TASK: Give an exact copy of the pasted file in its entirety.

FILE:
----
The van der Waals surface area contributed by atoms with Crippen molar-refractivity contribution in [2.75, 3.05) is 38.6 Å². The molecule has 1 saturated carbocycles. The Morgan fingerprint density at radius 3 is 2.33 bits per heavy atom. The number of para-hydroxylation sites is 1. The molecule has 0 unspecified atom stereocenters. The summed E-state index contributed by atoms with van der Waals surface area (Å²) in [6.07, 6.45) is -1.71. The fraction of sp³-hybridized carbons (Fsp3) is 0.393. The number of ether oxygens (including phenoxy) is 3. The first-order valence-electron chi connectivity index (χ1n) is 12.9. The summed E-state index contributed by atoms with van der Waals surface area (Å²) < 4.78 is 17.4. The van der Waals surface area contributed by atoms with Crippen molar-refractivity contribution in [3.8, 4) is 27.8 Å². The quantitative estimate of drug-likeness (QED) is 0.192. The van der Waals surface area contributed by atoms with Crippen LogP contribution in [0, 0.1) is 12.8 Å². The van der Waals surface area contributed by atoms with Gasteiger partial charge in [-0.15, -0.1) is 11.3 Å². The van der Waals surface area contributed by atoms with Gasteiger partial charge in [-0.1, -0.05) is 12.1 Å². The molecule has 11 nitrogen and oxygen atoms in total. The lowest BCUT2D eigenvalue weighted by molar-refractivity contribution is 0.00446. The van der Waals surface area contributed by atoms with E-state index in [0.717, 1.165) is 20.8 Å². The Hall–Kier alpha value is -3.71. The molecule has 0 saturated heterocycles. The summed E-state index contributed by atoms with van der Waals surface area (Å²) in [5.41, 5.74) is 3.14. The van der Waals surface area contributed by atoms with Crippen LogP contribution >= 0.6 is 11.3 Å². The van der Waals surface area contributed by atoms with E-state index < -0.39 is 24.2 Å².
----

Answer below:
The van der Waals surface area contributed by atoms with Crippen molar-refractivity contribution in [2.75, 3.05) is 38.6 Å². The molecule has 1 saturated carbocycles. The Morgan fingerprint density at radius 3 is 2.33 bits per heavy atom. The number of para-hydroxylation sites is 1. The molecule has 0 unspecified atom stereocenters. The summed E-state index contributed by atoms with van der Waals surface area (Å²) in [6.07, 6.45) is -1.71. The fraction of sp³-hybridized carbons (Fsp3) is 0.393. The number of ether oxygens (including phenoxy) is 3. The first-order valence-electron chi connectivity index (χ1n) is 12.9. The summed E-state index contributed by atoms with van der Waals surface area (Å²) < 4.78 is 17.4. The van der Waals surface area contributed by atoms with Crippen molar-refractivity contribution in [3.8, 4) is 27.8 Å². The quantitative estimate of drug-likeness (QED) is 0.192. The van der Waals surface area contributed by atoms with Crippen LogP contribution in [0, 0.1) is 12.8 Å². The van der Waals surface area contributed by atoms with Gasteiger partial charge in [-0.15, -0.1) is 11.3 Å². The van der Waals surface area contributed by atoms with Gasteiger partial charge in [-0.1, -0.05) is 12.1 Å². The molecule has 11 nitrogen and oxygen atoms in total. The lowest BCUT2D eigenvalue weighted by molar-refractivity contribution is 0.00446. The van der Waals surface area contributed by atoms with E-state index in [0.717, 1.165) is 20.8 Å². The Hall–Kier alpha value is -3.71. The molecule has 0 saturated heterocycles. The summed E-state index contributed by atoms with van der Waals surface area (Å²) in [5.41, 5.74) is 3.14. The van der Waals surface area contributed by atoms with Crippen LogP contribution >= 0.6 is 11.3 Å². The van der Waals surface area contributed by atoms with E-state index < -0.39 is 24.2 Å².